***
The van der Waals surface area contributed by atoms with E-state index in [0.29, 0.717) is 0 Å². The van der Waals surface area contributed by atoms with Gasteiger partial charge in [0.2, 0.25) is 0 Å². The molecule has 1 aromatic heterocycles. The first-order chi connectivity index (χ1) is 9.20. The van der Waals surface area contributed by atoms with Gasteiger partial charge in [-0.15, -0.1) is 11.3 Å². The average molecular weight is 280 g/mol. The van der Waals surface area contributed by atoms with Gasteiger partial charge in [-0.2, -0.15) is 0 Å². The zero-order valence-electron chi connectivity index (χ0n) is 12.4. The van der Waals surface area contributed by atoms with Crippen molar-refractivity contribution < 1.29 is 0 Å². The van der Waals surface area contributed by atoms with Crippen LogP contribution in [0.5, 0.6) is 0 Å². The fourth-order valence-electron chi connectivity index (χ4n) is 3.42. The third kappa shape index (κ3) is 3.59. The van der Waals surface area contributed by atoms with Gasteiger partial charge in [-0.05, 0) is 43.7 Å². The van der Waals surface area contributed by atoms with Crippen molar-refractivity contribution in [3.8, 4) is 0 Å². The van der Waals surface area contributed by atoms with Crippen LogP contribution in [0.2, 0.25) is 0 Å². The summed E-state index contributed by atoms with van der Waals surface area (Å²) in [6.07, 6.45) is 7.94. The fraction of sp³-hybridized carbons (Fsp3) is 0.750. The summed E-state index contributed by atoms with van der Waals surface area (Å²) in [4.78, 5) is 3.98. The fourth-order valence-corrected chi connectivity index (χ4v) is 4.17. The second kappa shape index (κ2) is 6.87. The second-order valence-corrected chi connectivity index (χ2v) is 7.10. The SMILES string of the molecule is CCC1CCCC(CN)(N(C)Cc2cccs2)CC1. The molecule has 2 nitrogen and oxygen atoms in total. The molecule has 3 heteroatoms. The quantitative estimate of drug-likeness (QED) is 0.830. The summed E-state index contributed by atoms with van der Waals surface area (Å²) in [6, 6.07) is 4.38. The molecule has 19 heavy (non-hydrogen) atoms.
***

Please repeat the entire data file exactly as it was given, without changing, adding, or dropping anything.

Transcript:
The van der Waals surface area contributed by atoms with E-state index in [0.29, 0.717) is 0 Å². The van der Waals surface area contributed by atoms with Gasteiger partial charge in [0.2, 0.25) is 0 Å². The molecule has 1 aromatic heterocycles. The first-order chi connectivity index (χ1) is 9.20. The van der Waals surface area contributed by atoms with Gasteiger partial charge in [-0.15, -0.1) is 11.3 Å². The average molecular weight is 280 g/mol. The van der Waals surface area contributed by atoms with Gasteiger partial charge in [-0.2, -0.15) is 0 Å². The zero-order valence-electron chi connectivity index (χ0n) is 12.4. The van der Waals surface area contributed by atoms with Crippen molar-refractivity contribution < 1.29 is 0 Å². The van der Waals surface area contributed by atoms with Crippen LogP contribution in [0.5, 0.6) is 0 Å². The fourth-order valence-electron chi connectivity index (χ4n) is 3.42. The third kappa shape index (κ3) is 3.59. The van der Waals surface area contributed by atoms with Gasteiger partial charge in [-0.05, 0) is 43.7 Å². The van der Waals surface area contributed by atoms with Crippen molar-refractivity contribution in [3.8, 4) is 0 Å². The van der Waals surface area contributed by atoms with Crippen LogP contribution in [0.2, 0.25) is 0 Å². The summed E-state index contributed by atoms with van der Waals surface area (Å²) in [6.07, 6.45) is 7.94. The fraction of sp³-hybridized carbons (Fsp3) is 0.750. The summed E-state index contributed by atoms with van der Waals surface area (Å²) in [4.78, 5) is 3.98. The fourth-order valence-corrected chi connectivity index (χ4v) is 4.17. The second kappa shape index (κ2) is 6.87. The second-order valence-corrected chi connectivity index (χ2v) is 7.10. The SMILES string of the molecule is CCC1CCCC(CN)(N(C)Cc2cccs2)CC1. The molecule has 2 nitrogen and oxygen atoms in total. The molecule has 3 heteroatoms. The quantitative estimate of drug-likeness (QED) is 0.830. The summed E-state index contributed by atoms with van der Waals surface area (Å²) in [6, 6.07) is 4.38. The molecule has 19 heavy (non-hydrogen) atoms.